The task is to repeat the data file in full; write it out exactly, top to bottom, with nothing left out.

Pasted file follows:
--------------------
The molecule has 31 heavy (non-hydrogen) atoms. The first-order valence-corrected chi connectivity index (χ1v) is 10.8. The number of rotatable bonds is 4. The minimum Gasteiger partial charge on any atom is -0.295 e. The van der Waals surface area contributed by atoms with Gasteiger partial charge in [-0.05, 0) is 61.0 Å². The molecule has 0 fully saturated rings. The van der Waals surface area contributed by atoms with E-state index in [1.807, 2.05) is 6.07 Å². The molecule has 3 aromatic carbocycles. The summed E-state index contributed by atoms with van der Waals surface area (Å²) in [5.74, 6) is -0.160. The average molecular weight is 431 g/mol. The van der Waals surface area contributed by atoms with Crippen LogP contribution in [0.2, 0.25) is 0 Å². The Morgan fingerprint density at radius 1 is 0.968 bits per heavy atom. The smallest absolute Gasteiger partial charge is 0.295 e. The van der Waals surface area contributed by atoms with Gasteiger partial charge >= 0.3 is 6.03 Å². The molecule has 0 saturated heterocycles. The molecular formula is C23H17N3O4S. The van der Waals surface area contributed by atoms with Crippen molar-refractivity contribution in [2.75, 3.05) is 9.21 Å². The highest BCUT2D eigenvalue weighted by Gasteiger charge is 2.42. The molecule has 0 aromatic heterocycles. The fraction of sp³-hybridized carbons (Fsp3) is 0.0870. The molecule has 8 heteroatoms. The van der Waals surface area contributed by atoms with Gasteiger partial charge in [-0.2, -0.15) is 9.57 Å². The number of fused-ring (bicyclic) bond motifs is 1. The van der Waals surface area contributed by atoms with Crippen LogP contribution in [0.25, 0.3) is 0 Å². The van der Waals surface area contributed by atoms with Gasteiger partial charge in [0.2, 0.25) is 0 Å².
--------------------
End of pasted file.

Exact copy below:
The molecule has 31 heavy (non-hydrogen) atoms. The first-order valence-corrected chi connectivity index (χ1v) is 10.8. The number of rotatable bonds is 4. The minimum Gasteiger partial charge on any atom is -0.295 e. The van der Waals surface area contributed by atoms with Gasteiger partial charge in [-0.05, 0) is 61.0 Å². The molecule has 0 fully saturated rings. The van der Waals surface area contributed by atoms with E-state index in [1.807, 2.05) is 6.07 Å². The molecule has 3 aromatic carbocycles. The summed E-state index contributed by atoms with van der Waals surface area (Å²) in [5.74, 6) is -0.160. The average molecular weight is 431 g/mol. The van der Waals surface area contributed by atoms with Crippen LogP contribution in [0.2, 0.25) is 0 Å². The Morgan fingerprint density at radius 1 is 0.968 bits per heavy atom. The smallest absolute Gasteiger partial charge is 0.295 e. The van der Waals surface area contributed by atoms with Gasteiger partial charge >= 0.3 is 6.03 Å². The molecule has 0 saturated heterocycles. The molecular formula is C23H17N3O4S. The van der Waals surface area contributed by atoms with Crippen molar-refractivity contribution in [2.75, 3.05) is 9.21 Å². The highest BCUT2D eigenvalue weighted by Gasteiger charge is 2.42. The molecule has 0 aromatic heterocycles. The fraction of sp³-hybridized carbons (Fsp3) is 0.0870. The molecule has 8 heteroatoms. The van der Waals surface area contributed by atoms with Gasteiger partial charge in [-0.2, -0.15) is 9.57 Å². The number of fused-ring (bicyclic) bond motifs is 1. The van der Waals surface area contributed by atoms with Crippen LogP contribution in [0.25, 0.3) is 0 Å². The van der Waals surface area contributed by atoms with Gasteiger partial charge in [0.2, 0.25) is 0 Å².